The last Sunday of the Carnival period is known as "Cheese-eating Sunday" or Tyrofagos as no meat products are allowed at this time. Macaroni is often served on this day. Surprisingly enough, the word "macaroni" may not bet Italian at all. I might come from the Greek word macaria or "blessed" - actually the a name. Macaria is a minor Greek goddess of blessed death. That's a sobering thought to have has you chomp down on all that saturated fat. A special service for the dead is conducted in Orthodox churches on the Saturday before Cheese-eating Sunday. Part of the ritual is the making of grain dishes and might be a survival of the ancient rites of Demeter, goddess of the harvest, but also of the cycle of life and death.

"Clean Monday" or Kathari Deftera, is the actually the first day of Lent (Sarakosti). While a holiday atmosphere still prevails, the foods consumed are all "pure", without the shedding of blood. But this allows cuttlefish and squid, fish roe, and other animal products. Lagana is a flatbread traditionally served on this day.

Plan Your Carnival Visit to Greece

If you are planning to visit Greece during the Carnival season, it's best to check with the specific community you are planning to visit. Although the dates of religious observances will be the same across the country, some Carnival cities may have earlier events and celebrations. Triodion marks the religious start of the season, but is generally a quiet church ceremony. Burnt Thursday, usually the beginning of what visitors would consider to be the real Carnival season is on February 28 in 2019.

The meat feasts and partying continue through the weekend, Friday March 1 to Sunday, March 3. Cheese-eating Thursday is March 7 and the main Carnival weekend extends from Friday March 8 through Sunday March 10.  The big celebrations, parades and parties take place on Friday, Saturday and Sunday."Clean Monday", the last day of Carnival on March 11 in 2019, is a family oriented day for quiet observances in the home. After more than a week of feasting and partying, it's no wonder the Greeks need Clean Monday to ease them into the Lenten season.



Go back to page one: Greek Carnival traditions Want to know when Carnival in Greece occurs? Here you are. Some Carnival cities may have events prior to the initial dates given. Triodion marks the religious start of the season, but is generally a quiet church ceremony. Burnt Thursday is usually the beginning of what visitors would consider to be the real Carnival season.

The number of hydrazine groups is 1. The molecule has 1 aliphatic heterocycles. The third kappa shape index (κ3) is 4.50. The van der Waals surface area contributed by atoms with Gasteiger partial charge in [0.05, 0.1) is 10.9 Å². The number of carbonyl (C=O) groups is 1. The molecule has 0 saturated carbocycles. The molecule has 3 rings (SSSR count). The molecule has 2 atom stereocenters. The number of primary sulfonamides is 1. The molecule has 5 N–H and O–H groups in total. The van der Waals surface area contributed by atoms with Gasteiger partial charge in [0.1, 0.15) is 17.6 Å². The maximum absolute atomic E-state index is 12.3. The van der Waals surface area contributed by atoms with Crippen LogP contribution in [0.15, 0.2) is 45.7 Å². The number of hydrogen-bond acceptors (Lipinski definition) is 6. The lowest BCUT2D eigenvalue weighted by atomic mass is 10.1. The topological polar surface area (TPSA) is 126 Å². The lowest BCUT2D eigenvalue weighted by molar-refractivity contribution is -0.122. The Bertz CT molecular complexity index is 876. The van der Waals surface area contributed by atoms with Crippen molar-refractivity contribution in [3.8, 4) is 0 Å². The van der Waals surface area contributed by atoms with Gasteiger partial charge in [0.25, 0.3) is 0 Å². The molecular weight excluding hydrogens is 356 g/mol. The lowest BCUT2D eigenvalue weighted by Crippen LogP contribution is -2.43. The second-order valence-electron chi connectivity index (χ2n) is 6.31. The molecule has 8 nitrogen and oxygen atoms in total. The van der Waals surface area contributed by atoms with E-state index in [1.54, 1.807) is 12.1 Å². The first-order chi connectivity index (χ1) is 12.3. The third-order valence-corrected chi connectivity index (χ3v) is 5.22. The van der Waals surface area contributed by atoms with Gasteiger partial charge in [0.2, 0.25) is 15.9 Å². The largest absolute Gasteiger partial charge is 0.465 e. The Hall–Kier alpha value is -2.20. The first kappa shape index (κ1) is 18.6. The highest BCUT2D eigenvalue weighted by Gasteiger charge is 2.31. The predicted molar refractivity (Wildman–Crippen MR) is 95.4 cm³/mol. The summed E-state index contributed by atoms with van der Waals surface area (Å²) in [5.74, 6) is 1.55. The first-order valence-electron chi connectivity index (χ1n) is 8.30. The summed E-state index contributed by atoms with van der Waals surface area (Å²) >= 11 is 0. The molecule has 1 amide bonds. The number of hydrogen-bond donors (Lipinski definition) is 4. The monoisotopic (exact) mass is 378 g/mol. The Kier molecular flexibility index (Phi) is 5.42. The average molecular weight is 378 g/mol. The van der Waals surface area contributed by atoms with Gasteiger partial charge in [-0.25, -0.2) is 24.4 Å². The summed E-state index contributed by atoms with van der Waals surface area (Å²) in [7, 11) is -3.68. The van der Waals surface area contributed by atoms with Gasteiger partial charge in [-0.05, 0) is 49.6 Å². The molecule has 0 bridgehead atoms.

2018 Greek Carnival Dates

Triodion: Sunday, January 28th
Tsiknopempti or "Burnt Thursday": February 8th
Tsiknopempti Weekend: Friday, February 9th - Sunday, February 11th

Cheesefare Thursday: February 15th

Main Carnival Weekend:  Friday, February 16th-Sunday February 18th
Clean Monday: February 19th

2017 Greek Carnival Dates

Triodion: Sunday, February 5th
Tsiknopempti or "Burnt Thursday": February 16th
Tsiknopempti Weekend: Friday, February 17th - Sunday, February 19th

Cheesefare Thursday: February 23rd

Main Carnival Weekend:  Friday February 24th-Sunday February 26th
Clean Monday: February 27th

2016 Greek Carnival Dates

Triodion: Sunday, February 21st
Tsiknopempti or "Burnt Thursday": March 3rd
Tsiknopempti Weekend: Friday, March 4th - Sunday, March 6th
Main Carnival Weekend: Friday, March 11th - Sunday, March 13th

Clean Monday: March 14th

Need to calculate another year? You can look up the dates individually on the Greek Orthodox Archdiocese of America Calendar.

Greek Carnival Dates, 2016-2023

2016 - Greek Orthodox Easter Sunday - May 1st
2017 - Greek Orthodox Easter Sunday - April 16th (same as Western Easter)
2018 - Greek Orthodox Easter Sunday - April 8th
2019 - Greek Orthodox Easter Sunday - April 28th
2020 - Greek Orthodox Easter Sunday - April 19th
2021 - Greek Orthodox Easter Sunday - May 2nd
2022 - Greek Orthodox Easter Sunday - April 24th
2023 - Greek Orthodox Easter Sunday - April 16th